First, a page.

It's been claimed that reducing migration into the UK may cause a budget shortfall that could require the state pension to be cut.
According to a study by the Institute and Faculty of Actuaries (IFoA), the impact on benefit expenditure and tax revenues could cost the government more than £3 billion a year by 2032, if EU migration into the UK dropped by 150,000 a year. By 2057, that could spike to £8 billion per year.
“One aspect of migration policy that has not been considered to date is the extent to which migrants contribute to, and draw on, the state pension system,” said Dr Angus Armstrong, director of macroeconomics at the National Institute of Economic and Social Research (NIESR) and co-author of the IFoA’s report.
A reduction in immigration would mean fewer people paying taxes. The IFoA suggests that this could lead to a significant budget shortfall and, by 2057, the government could be forced to look at ways to make up the difference.
What might be done about it?
Options that could be considered include raising the state pension age by one year from 68 to 69. Alternatively, the government could reduce the amount paid to new pensioners. The report says that pensions would have to be cut by 3.5% to make up the shortfall, costing pensioners £300 a year.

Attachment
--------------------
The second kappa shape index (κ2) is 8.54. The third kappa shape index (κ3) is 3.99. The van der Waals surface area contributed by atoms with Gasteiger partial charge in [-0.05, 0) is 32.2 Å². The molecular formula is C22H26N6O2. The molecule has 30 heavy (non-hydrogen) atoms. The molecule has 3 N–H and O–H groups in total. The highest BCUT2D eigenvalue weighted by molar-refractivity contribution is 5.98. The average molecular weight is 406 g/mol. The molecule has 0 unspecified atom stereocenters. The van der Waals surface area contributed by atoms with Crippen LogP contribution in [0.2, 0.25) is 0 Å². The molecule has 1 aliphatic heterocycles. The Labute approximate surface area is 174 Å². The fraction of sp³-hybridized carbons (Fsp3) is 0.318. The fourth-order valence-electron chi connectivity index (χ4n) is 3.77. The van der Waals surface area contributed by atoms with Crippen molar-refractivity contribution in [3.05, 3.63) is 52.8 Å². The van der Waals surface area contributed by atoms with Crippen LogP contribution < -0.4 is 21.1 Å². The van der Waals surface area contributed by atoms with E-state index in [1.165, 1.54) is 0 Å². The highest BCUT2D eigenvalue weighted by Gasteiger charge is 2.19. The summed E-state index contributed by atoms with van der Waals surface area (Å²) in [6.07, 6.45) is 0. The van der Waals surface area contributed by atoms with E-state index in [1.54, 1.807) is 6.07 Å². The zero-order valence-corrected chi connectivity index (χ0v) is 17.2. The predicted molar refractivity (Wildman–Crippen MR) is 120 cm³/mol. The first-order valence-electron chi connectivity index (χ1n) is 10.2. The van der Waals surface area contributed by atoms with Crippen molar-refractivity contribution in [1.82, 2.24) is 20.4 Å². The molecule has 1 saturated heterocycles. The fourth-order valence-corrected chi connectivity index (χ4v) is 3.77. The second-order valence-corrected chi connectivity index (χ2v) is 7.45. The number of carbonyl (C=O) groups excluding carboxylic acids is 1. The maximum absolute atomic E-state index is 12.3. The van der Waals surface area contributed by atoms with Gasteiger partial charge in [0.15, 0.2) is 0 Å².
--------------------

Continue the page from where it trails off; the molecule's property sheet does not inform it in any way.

Another option might be to increase National Insurance Contributions by close to 1.5%, so that the Government has enough money coming in to meet the State Pension bill.
“We are conscious that immigration is a major aspect of the EU referendum debate, and the IFoA has commissioned this research to address this important topic,” says Derek Cribb, chief executive of the IFoA.
“Our research shows that if the government were to reduce immigration by around 150,000 there could be implications for the state pension system.”
Other points to consider
However, a reduction in migration may not have negative effects on the state purse. The research also looked into what would happen if the UK was to introduce a points-based immigration system similar to the one in Australia.
This could mitigate or even reverse the effects of reduced migration, it suggested. While the UK would be allowing fewer immigrants into the country, those that did come in would have a higher earnings profile, so would pay more tax.
“There is of course uncertainty associated with long-term projections,” said Armstrong. “Our analysis takes into account how people are likely to respond to each of the policy options in terms of how much they save and work. This gives us a more complete picture of the overall likely economic impact of possible changes in immigration policy.”